Options options = new Options();
    options.addOption("t", false, "current time");
  2. Create a Parser, and parse your input:

    CommandLineParser parser = new BasicParser();
    CommandLine cmd;
    try {
    	cmd = parser.parse(options, args); 
    } catch (ParseException pe) {
  3. Based on what the user has entered, take the relevant actions in your code:

    if (cmd.hasOption("n")) {
    	System.err.println("Nice to meet you: " + cmd.getOptionValue('n'));

That is almost all there is to using CLI. Of course, there are other advanced options that give you control over various formats and parsers, but the basic idea remains the same. Look at the demo application for a complete example.

2. Discovery

Summary: An implementation of the discovery pattern, where you can use a consistent way of locating and instantiating your classes and other resources.

Where: Main Page, Binaries, Source. All code is in pre-release mode.

When: When you want to use best-practice algorithms for locating implementations of Java interfaces in your code.

Example Applications: DiscoveryDemo.java, MyInterface.java, MyImpl1.java, MyImpl2.java, MyInterface. Requires commons-discovery.jar and commons-logging.jar in the CLASSPATH.


Discovery is an attempt to locate all known implementations of an interface using best-practice algorithms. As a user of services, this is particularly useful in cases where you want to locate all known service providers for the service that you are trying to access.

Consider the case where you write an interface for a certain difficult task. All implementations of this interface would have code written in a unique way to achieve this difficult task. This would give the actual end user a variety of choices for actually doing this task. How would he know what implementations of your interface are available on his system?

The scenario that I have painted is the Service and Service Provider architecture. The Service is promised by your interface. The Service Providers provide the implementations of your service. The end user now needs to discover which Service Providers are actually installed. The Discovery component helps in doing this by a variety of means. Note that Discovery is not just used for discovering implementing classes, but also for locating resources, such as images and other files. In this it follows the rules set out in the Service Provider Architecture specified by Sun.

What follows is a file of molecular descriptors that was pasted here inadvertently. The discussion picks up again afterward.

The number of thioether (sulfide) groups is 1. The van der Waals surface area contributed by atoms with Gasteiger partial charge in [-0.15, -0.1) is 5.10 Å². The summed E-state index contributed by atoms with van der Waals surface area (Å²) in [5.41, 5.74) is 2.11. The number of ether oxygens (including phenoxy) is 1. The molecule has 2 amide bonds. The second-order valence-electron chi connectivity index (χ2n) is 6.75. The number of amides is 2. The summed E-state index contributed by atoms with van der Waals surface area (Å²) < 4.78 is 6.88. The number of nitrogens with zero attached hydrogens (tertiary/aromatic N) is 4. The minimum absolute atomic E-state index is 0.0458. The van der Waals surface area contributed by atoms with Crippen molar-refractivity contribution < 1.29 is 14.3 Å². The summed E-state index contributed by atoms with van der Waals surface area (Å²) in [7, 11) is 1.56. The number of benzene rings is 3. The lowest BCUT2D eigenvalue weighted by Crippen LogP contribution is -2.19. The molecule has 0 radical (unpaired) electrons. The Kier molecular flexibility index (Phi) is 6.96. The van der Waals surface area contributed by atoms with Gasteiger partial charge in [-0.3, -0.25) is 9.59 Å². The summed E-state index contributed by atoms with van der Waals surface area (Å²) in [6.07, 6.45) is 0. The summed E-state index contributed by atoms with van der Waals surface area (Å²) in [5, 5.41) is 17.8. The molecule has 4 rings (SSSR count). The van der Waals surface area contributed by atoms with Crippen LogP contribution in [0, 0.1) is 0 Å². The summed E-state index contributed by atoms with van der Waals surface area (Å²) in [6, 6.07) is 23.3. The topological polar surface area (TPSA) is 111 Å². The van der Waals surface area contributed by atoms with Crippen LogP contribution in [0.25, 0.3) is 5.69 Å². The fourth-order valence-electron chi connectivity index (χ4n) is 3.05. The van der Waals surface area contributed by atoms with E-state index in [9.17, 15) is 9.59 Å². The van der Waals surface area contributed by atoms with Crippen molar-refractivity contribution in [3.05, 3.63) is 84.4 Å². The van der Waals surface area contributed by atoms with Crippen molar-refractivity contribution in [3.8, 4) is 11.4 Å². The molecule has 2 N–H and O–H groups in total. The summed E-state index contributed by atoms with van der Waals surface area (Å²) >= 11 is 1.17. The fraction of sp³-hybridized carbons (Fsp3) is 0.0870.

As such, it is really simple to use Discovery. See the example application, the associated MyInterface, and the Implementing classes MyImpl1 and MyImpl2 for details. You will also need the MyInterface file, which should be in the META-INF/services directory. Note that the name of this file corresponds to the fully qualified name of your interface. If your interface is in a package structure, the name of this file should change accordingly.

  1. Use the supplied ClassLoaders:

    ClassLoaders loaders =
    	ClassLoaders.getAppLoaders(MyInterface.class, getClass(), false);
  2. DiscoverClass is used to find our implementing classes:

    DiscoverClass discover = new DiscoverClass(loaders);
  3. Find the implementing class:

    Class implClass = discover.find(MyInterface.class);
    System.err.println("Implementing Provider: " + implClass.getName());

When you run the above code (DiscoveryDemo.java), you will get the class that you have registered in the MyInterface file, as shown below. Again, note that if your implementation is in a package structure, the name here should reflect that. If you don't have this file in the specified place, or if the name of your implementing class cannot be instantiated or located, you will get a DiscoverException stating that no implementation can be found for MyInterface.

MyImpl2 # Implementation 2

Of course, this is not the only way that you can register your implementing classes, otherwise there would be no use for Discovery! In fact, this way is the last way in which classes are discovered by Discovery's internal class-finding mechanism. Other preferred ways include passing the implementing class names in either the system properties or user-defined properties. For example, get rid of the file in META-INF/services and type the following to run this demo. You will get the same results as before. The system property in this case is the name of our interface, and the value is the provider for this interface.

$ java -DMyInterface=MyImpl1 DiscoveryDemo

Discovery can also be used to create (singleton) instances of your service providers and invoke methods on them. To do so, use the following syntax:


Note that we do not know at this stage which service provider is actually going to implement myMethod, nor do we care. Based on how you run this code and who you have registered as the service provider, you will get different implementations of the above method.